The challenge to minarchism – the impossibility of sustaining a libertarian state

Posted on November 11, 2010

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While minarchist philosophers claim that the emergence of a state is inevitable and that therefore efforts must be concentrated towards establishing a “minimal state” to protect freedom, thorough analysis points to the inverse problem, that no minimal state can prevent its collapse to anarchy without compromising all of its laws and principles.

A few years ago I presented the following challenge to libertarians who consider themselves “minarchists”, that is to say they believe that freedom can only be preserved by a traditional state which is limited to the minimal possible powers that can be afforded to a traditional state. The challenge rests on the only basis for how such a state can be formed – only through a revolutionary libertarian wave that overthrows an existing, non-minimalist regime.

Suppose that a glorious revolution overthrows the government of your country and the revolutionaries assemble in order to draft a new constitution. The two main factions are the majority Sons of Liberty (pro-state) and the Congress of Free Courts (anti-state). As per the minarchist ideology, the new constitution establishes a monopoly on justice that grants legislative power to an elected body. The minority Congress of Free Courts walks out of the assembly in disgust and vows to disobey the new government.

Once you have been elected president of the new minarchist republic, would you launch a war against the CFC in order to subjugate them to your new government?

Most minarchists abstained from answering for the simple reason that the challenge overturns the very basis for their belief in the state – that any system of power must collapse into a monopoly and that this monopoly must be controlled by libertarians. In the above scenario, the system of power is very unstable, and a breakaway faction declares itself an independent force. In order for a minarchist state to remain an exclusive sovereign, it must then organize and fund a permanent war to root out those breakaway factions. To fund this permanent war, the executive of this state will have to levy taxes that the members of rebel societies do not have to pay, thus causing the exit of an even greater number of citizens to the rebels. In fact, the only way to prevent any kind of upstart rebellion from challenging the minarchist state is to transform into a police state, thus causing the total contradiction of the libertarian ideal.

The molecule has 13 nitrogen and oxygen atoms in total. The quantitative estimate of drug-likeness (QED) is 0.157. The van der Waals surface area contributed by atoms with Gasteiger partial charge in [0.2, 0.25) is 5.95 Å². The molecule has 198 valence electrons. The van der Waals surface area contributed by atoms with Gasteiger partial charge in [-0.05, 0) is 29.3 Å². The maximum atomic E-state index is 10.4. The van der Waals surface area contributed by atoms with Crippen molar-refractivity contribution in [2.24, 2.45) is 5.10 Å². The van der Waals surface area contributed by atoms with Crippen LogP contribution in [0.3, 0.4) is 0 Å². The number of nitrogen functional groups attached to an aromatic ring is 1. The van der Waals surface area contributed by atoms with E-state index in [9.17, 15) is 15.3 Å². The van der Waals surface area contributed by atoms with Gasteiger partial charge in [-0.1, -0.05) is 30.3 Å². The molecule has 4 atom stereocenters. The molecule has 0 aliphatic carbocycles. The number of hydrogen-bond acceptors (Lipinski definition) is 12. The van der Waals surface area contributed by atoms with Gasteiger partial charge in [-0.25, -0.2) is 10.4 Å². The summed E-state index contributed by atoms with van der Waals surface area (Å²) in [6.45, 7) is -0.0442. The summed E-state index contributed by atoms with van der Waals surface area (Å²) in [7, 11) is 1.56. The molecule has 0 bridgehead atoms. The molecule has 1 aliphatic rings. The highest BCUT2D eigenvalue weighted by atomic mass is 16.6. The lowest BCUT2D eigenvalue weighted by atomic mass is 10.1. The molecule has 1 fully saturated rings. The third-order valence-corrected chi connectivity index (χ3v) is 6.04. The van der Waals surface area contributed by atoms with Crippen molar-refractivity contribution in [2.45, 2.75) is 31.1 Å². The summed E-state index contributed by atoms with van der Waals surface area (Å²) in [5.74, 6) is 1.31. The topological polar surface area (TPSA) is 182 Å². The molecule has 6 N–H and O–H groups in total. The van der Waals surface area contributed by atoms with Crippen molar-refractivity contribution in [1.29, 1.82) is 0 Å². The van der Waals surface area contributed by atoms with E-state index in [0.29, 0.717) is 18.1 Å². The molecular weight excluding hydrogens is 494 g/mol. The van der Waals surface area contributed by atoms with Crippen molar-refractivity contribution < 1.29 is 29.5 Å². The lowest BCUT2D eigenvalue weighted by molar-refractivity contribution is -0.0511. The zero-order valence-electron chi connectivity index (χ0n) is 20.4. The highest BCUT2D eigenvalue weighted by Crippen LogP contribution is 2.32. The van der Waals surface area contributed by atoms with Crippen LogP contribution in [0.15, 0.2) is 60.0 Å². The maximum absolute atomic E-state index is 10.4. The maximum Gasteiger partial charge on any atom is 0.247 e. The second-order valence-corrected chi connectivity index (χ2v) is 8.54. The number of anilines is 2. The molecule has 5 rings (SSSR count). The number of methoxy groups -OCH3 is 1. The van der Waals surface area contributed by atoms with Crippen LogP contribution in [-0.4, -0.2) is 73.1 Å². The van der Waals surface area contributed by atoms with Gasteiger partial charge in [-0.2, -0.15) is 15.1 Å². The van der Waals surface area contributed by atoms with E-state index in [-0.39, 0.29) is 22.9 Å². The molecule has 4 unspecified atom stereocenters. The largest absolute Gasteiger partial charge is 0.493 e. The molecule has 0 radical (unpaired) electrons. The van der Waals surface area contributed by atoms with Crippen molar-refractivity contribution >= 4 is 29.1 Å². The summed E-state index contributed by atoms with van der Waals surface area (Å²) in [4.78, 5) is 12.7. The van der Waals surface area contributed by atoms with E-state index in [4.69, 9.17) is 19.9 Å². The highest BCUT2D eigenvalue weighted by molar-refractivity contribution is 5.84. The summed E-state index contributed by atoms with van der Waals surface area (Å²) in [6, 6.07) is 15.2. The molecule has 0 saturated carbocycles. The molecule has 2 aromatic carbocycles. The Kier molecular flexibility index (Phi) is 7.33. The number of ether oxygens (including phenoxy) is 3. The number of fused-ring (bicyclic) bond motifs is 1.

Suppose that the president of the new state decides not to fight and destroy the rebels, what then will happen to this state? It will be compelled to obey a law above its own and be deprived of the power of legislation, since there will exist within its borders a society capable of opposing its force. The constitutional constructs of this new state will therefore be irrelevant – the true constitution of the country will be whatever arrangements are made with the independent society and any other future upstart society in order to create a common framework of justice. This, however, is a total contradiction of the statist ideal of a single, unchallenged sovereign over the nation. Unless all competing societies are destroyed, the libertarian state remains externally limited in its power, instead of being internally limited by its own constitution as minarchists seek.

Some minarchists try to avoid this problem by proposing some compromise, for example dividing the country between a libertarian state and a free state. However, because the rebels do not recognize the necessity of a libertarian state, they have no reason to surrender any of their possessions or leave any of their homes in order to fulfill their ambitions. They can continue their lives under the protection of their own society wherever they did beforehand. It is still necessary to make war on the rebels to compel them to accept a “two-state solution.” If the libertarian state compromises to the point that all rebel property can exit the libertarian state’s dominion, then, once again, nothing stops any other upstart rebel society from doing the same, and the libertarian state collapses into an anarchy once again.

In conclusion, not only is minarchism impossible to sustain, it is also an impossible objective to pursue, as it requires the conquest whole of an entire traditional state to bring about. The creation of a rebel society capable of opposing the traditional state and thus compel it to reduce down to a libertarian state is a much more realistic and attainable objective, and the process through which it can liberate a country I will detail in an upcoming post.

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